There’s nothing wrong with liking someone in the office — you could care less if they like you — and you aren’t judged for it.
But when a colleague’s profile page comments on your appearance, you may feel exposed. Is it safe to comment? Are you obligated to speak up if something is bothersome? What if this stranger makes something personal?
We reached out to style mavens — who cover the trends that get most buzz — to ask them to weigh in on their interpretation of office grooming, interaction rules and what’s right for both colleagues and followers.
If my thoughts on office grooming differ from a colleague’s, I may not be right in my perceptions. Some simple background facts about others: 1) Not every gender has the same perception of the male body as every female body, so there may be differences. What does the colleague mean? 2) What do others around them think? You may not understand how or why they view someone else differently.
Let’s assume there are such assumptions.
If you observe some blurring of the line between politics and personal social media posts, it’s best to quickly address such conflicts, especially if you feel you should speak up, Pancho Willett, founder of hair care line Tooley’s, said.
Sometimes, it is even best to discuss an issue with a different colleague, Willett said. “Someone might state how inappropriate the comment is,” he said.
Or, you may want to send a nudge message: This person has had enough. If he or she needs someone to vent to, reaching out is probably a good move.
What do my colleagues think? “I never question my colleagues’ comments unless I am truly offended,” Sara Kun, a makeup artist and instructor at the Department of Makeup Arts, Modern Makeup Academy, said. “I generally appreciate comments on the form, but my overall disposition is that they are in the minority.” I never question my colleagues’ comments unless I am truly offended, Sara Kun, a makeup artist and instructor at the Department of Makeup Arts, Modern Makeup Academy, said. “I generally appreciate comments on the form, but my overall disposition is that they are in the minority.” We won’t hear your opinion, but you can point out your perspective at any time. And if you feel like an exchange is required, you should share what is triggering you, Kun said.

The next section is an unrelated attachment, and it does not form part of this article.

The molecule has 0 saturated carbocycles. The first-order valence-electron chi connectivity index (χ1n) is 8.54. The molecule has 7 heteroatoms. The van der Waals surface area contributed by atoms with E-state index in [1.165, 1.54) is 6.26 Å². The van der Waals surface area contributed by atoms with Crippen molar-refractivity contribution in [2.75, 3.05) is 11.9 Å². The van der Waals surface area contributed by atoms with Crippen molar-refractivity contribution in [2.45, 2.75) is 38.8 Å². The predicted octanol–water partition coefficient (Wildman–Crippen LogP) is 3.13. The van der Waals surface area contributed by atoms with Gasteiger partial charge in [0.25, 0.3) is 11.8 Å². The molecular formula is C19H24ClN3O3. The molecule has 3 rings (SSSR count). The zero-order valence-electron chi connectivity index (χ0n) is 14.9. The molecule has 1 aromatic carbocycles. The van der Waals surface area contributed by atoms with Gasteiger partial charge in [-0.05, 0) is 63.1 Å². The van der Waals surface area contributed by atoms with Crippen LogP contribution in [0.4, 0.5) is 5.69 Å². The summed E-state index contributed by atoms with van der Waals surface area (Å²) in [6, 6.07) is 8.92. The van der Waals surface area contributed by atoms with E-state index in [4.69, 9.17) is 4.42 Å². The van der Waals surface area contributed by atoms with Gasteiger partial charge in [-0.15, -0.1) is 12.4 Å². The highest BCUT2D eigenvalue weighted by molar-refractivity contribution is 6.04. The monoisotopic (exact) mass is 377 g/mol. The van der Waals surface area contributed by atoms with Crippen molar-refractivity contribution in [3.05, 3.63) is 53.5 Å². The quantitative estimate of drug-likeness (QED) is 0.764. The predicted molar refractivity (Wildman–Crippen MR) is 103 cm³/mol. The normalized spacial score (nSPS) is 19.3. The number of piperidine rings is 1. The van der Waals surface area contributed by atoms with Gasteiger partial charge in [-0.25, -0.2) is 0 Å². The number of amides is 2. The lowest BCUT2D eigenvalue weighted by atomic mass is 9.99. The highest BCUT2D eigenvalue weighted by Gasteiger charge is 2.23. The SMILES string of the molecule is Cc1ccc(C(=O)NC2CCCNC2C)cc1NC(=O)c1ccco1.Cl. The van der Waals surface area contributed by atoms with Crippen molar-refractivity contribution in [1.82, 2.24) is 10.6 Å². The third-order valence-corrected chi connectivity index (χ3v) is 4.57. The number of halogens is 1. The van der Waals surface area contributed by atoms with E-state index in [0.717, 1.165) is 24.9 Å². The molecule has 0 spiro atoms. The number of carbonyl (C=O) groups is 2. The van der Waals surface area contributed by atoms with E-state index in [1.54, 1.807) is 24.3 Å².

Fashion expert and host of MTV’s “The Bewitched Files,” Kelli Brooks, said she likes to talk to her colleagues when she sees something she feels inappropriate. “That goes back to my saying: ‘We don’t all make identical decisions about how we look,’” she said.
If something is wrong with something you see, do not give in to depression. “Find out if you have trust issues if you are affected by something like that. You may need to have a talk with yourself and ask for support,” she said.” Find out if you have trust issues if you are affected by something like that. You may need to have a talk with yourself and ask for support,” she said.
Unless there is an incident in which a colleague has followed through with a comment, it’s best to maintain professionalism, said Lauren Christensen, fashion editor at New York magazine and author of The First-Time Editor’s Handbook: How to Re-invent Your Magazine Work So You Can Enjoy It (Yale University Press, 2016). “My suggestions would be to pick your battles. If someone is attempting to embarrass you, then choose to ignore it. In the same vein, just don’t give it your unbridled attention.”Don’t rule out your colleague, however.”We always want to be on the same page,” she said. “I have never told a friend to ignore someone else’s comments.” However, in the same vein, just don’t give it your unbridled attention.”
Regarding comments to a female employee: “If they identify as a man, either keep quiet or say nothing,” Christensen said. “Most of the time, this person will know my gender so they can assume the context.”
Whatever you do, be professional.